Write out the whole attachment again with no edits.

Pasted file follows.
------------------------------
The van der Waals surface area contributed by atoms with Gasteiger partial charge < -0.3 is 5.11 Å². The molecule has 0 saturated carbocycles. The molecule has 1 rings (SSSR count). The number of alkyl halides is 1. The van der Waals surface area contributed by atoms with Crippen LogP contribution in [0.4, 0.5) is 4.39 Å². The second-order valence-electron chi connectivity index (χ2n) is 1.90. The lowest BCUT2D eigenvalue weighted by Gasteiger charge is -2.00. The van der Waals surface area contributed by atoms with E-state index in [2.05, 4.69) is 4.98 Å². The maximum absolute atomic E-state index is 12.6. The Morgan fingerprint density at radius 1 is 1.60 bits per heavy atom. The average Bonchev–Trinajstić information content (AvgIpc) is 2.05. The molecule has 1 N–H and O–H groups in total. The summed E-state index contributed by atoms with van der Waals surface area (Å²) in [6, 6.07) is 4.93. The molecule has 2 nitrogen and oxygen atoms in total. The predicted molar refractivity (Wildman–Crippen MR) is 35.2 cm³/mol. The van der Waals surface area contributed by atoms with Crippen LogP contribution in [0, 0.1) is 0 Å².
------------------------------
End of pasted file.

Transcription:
The van der Waals surface area contributed by atoms with Gasteiger partial charge < -0.3 is 5.11 Å². The molecule has 0 saturated carbocycles. The molecule has 1 rings (SSSR count). The number of alkyl halides is 1. The van der Waals surface area contributed by atoms with Crippen LogP contribution in [0.4, 0.5) is 4.39 Å². The second-order valence-electron chi connectivity index (χ2n) is 1.90. The lowest BCUT2D eigenvalue weighted by Gasteiger charge is -2.00. The van der Waals surface area contributed by atoms with E-state index in [2.05, 4.69) is 4.98 Å². The maximum absolute atomic E-state index is 12.6. The Morgan fingerprint density at radius 1 is 1.60 bits per heavy atom. The average Bonchev–Trinajstić information content (AvgIpc) is 2.05. The molecule has 1 N–H and O–H groups in total. The summed E-state index contributed by atoms with van der Waals surface area (Å²) in [6, 6.07) is 4.93. The molecule has 2 nitrogen and oxygen atoms in total. The predicted molar refractivity (Wildman–Crippen MR) is 35.2 cm³/mol. The van der Waals surface area contributed by atoms with Crippen LogP contribution in [0, 0.1) is 0 Å².